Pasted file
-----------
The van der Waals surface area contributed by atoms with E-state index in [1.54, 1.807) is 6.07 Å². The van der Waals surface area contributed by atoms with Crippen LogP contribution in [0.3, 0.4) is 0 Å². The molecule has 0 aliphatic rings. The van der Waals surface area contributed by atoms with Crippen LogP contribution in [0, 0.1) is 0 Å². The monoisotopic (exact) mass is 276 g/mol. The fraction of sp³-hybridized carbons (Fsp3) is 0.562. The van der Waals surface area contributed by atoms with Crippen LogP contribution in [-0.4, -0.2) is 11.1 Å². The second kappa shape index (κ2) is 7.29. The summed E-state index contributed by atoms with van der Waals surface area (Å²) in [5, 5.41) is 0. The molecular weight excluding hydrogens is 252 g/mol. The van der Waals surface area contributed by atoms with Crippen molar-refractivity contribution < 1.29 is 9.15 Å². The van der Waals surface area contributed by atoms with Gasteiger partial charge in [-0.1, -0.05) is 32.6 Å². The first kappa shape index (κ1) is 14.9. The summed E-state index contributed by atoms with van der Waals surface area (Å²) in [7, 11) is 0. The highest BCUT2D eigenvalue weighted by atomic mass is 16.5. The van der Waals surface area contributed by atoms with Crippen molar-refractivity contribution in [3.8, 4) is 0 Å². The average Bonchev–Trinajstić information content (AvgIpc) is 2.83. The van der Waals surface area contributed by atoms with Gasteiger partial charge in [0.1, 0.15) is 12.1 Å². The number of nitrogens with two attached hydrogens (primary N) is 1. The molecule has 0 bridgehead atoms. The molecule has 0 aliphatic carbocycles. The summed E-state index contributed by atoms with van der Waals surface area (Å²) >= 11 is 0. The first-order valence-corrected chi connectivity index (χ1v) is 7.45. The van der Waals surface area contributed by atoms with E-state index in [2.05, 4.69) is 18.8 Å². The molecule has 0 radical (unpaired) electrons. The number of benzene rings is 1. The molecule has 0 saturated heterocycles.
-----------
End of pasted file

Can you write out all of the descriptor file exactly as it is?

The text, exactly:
The van der Waals surface area contributed by atoms with E-state index in [1.54, 1.807) is 6.07 Å². The van der Waals surface area contributed by atoms with Crippen LogP contribution in [0.3, 0.4) is 0 Å². The molecule has 0 aliphatic rings. The van der Waals surface area contributed by atoms with Crippen LogP contribution in [0, 0.1) is 0 Å². The monoisotopic (exact) mass is 276 g/mol. The fraction of sp³-hybridized carbons (Fsp3) is 0.562. The van der Waals surface area contributed by atoms with Crippen LogP contribution in [-0.4, -0.2) is 11.1 Å². The second kappa shape index (κ2) is 7.29. The summed E-state index contributed by atoms with van der Waals surface area (Å²) in [5, 5.41) is 0. The molecular weight excluding hydrogens is 252 g/mol. The van der Waals surface area contributed by atoms with Crippen molar-refractivity contribution < 1.29 is 9.15 Å². The van der Waals surface area contributed by atoms with Gasteiger partial charge in [-0.1, -0.05) is 32.6 Å². The first kappa shape index (κ1) is 14.9. The summed E-state index contributed by atoms with van der Waals surface area (Å²) in [7, 11) is 0. The highest BCUT2D eigenvalue weighted by atomic mass is 16.5. The van der Waals surface area contributed by atoms with Crippen molar-refractivity contribution in [3.8, 4) is 0 Å². The average Bonchev–Trinajstić information content (AvgIpc) is 2.83. The van der Waals surface area contributed by atoms with Gasteiger partial charge in [0.1, 0.15) is 12.1 Å². The number of nitrogens with two attached hydrogens (primary N) is 1. The molecule has 0 bridgehead atoms. The molecule has 0 aliphatic carbocycles. The summed E-state index contributed by atoms with van der Waals surface area (Å²) >= 11 is 0. The first-order valence-corrected chi connectivity index (χ1v) is 7.45. The van der Waals surface area contributed by atoms with E-state index in [2.05, 4.69) is 18.8 Å². The molecule has 0 radical (unpaired) electrons. The number of benzene rings is 1. The molecule has 0 saturated heterocycles.